Wednesday, July 31, 2013

Root your Jaiyu G2 / G3 phone the easy way

Jaiyu G2 restore screen

Under the hood, an Android phone runs a modified LINUX operating system. Out of the box we, the end users, are given only certain permissions to perform certain actions on this system. We are locked out of other functions, largely for our own good, it is said. Manufacturers don't want us accidentally wiping our OS or allowing apps to do malicious damage.

Anyone who wants to get full control over their computer (I mean, phone) needs root access. This Gizmodo article lists specific reasons why "rooting" is a useful thing. My main reasons are to get full backup capabilities, prior to installing a new Android ROM.

One of the reasons I purchased a Jaiyu G2 is that it was in fact possible to find rooting information. This is not true of all Chinese phones. But the problem is that this information is fragmentary, confusing, and ill-written. Besides which, there are several different methods, requiring different levels of expertise and risk.

The best guide I found, by user "umit" on DroidChina, still lacks clarity for those of us new to this venture. So here I present a rewrite of that guide, all props to the original author.
Tuesday, July 30, 2013

A great Android phone for 100 bucks

Jaiyu G2

I bought my last phone, the Sony Ericsson W810i, on the basis of its long battery life and short charge time. The fact that it was a Walkman and supposedly had superior audio was a plus as well -- until I discovered a playback glitch. After years of use a fully-charged charged battery now dies after a day. Given this, I may as well use a smart phone, where such behaviour is the norm! (I would prefer a battery to last a week, but such is not to be, alas.)

And so, it's time to buy a smart phone.
Tuesday, July 30, 2013

Pro audio on mobile phones

As a composer and audio engineer, I am intrigued by what audio apps are available for the potent little computers we call mobile phones. In this article I will look at this particular application, on my way to making a smart phone purchase decision.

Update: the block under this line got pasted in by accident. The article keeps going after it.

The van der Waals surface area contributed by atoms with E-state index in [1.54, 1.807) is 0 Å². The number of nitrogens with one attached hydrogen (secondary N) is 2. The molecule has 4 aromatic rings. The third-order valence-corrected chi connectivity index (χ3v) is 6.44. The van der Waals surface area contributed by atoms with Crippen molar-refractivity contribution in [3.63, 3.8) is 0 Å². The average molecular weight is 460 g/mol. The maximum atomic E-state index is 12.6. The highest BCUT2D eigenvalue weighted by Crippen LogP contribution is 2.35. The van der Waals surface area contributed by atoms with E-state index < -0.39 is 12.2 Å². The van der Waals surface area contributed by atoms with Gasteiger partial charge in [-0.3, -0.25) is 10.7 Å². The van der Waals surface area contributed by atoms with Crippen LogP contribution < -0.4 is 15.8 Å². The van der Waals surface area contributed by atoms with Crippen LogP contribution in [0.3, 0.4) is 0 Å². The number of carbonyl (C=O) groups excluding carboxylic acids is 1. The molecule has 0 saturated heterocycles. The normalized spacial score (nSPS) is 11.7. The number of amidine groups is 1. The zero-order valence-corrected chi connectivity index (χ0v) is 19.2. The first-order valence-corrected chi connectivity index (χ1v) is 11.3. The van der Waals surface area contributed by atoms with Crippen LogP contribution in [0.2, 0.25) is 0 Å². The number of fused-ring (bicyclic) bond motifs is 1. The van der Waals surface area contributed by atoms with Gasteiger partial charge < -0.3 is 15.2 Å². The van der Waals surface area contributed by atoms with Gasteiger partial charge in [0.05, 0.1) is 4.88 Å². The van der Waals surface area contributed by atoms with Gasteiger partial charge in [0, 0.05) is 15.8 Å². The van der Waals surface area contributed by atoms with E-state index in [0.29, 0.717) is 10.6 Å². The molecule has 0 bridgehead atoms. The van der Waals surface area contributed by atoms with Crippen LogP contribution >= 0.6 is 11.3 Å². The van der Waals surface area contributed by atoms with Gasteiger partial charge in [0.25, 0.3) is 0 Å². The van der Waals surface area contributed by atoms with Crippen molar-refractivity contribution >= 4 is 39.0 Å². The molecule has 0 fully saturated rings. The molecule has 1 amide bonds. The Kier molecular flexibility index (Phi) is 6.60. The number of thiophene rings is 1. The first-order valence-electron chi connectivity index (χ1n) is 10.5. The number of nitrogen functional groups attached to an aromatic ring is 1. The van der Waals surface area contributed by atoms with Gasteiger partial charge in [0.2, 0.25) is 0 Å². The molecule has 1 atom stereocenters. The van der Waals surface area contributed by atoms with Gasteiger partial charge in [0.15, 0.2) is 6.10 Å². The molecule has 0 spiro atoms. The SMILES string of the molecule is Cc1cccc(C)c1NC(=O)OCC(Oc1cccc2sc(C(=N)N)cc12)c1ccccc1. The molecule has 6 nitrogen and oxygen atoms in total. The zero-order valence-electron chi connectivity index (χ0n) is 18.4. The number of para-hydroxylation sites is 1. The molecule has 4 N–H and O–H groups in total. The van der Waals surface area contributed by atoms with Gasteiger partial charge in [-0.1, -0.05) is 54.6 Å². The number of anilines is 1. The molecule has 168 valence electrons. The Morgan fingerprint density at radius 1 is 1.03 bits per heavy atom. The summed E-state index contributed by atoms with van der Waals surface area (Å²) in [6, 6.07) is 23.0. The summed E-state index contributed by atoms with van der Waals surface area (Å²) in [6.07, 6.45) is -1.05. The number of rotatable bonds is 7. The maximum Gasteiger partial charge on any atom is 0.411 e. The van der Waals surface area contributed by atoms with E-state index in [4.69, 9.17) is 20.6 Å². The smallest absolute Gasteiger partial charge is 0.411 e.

To begin, I will limit my consideration to the best supported and most mature operating systems. In 2013, this means iOS and Android. The innovative Nokia projects have died off. Windows 8 is ugly. So be it.

It turns out that iOS and Android are poles apart when it comes to audio development. Both can of course play back sounds just fine, but when it comes to music creation, recording, and control, a great deal more is expected of both hardware and software. How do these systems deliver? The answer focuses on latency and applications.
Monday, July 29, 2013

All my devices are black

my black devices

I am in a contradictory position regarding technology. Simultaneously I am a bit of a tech geek and am deeply suspicious of technophilia. I was researching hypertext before the web existed, when the only way to distribute such products was the not-so-network-aware floppy disk. I was developing web applications before that term was coined. And I have been recording digital audio since the days of the Atari [1]. With some justification I label myself a geek.

The problem is that I prefer to live my life as an artist. In practice, this means that though I'd like to be up-to-date with the latest electronics, I can never afford them. Nor do I delight in gadgets for their own sake, once the initial honeymoon period is over.
Saturday, July 20, 2013

Thousands of Field Recordings

recording at Carrig Aille ring fort

The last number of years have seen an enormous profusion of field recording artists, whose practice is variously labelled as "nature recording", "acoustic ecology", "phonography", and so on. Each term articulates a particular ideology, something I will address in detail in future writings. For now, I'd simply define these artists by the fact that they release untouched or slightly modified in situ recordings as aesthetic artefacts.

Three significant developments have contributed to this burst of activity. First, increasingly portable and inexpensive audio recorders have lowered the practical and financial barriers to recording in the field. Second, the steady broadening of what is acceptable "music" has allowed listeners the latitude to appreciation what might previously have been considered "unwanted sound" (or noise). Third, an increased awareness of ecological concerns has thrown into sharp relief the usefulness of field recordings, both as evidence of environmental impact and as a lasting record of vanishing soundscapes.

No matter what the cause, there are literally thousands of field recordings available to hear from the comfort of your own easy chair. Read on for my recommended resources.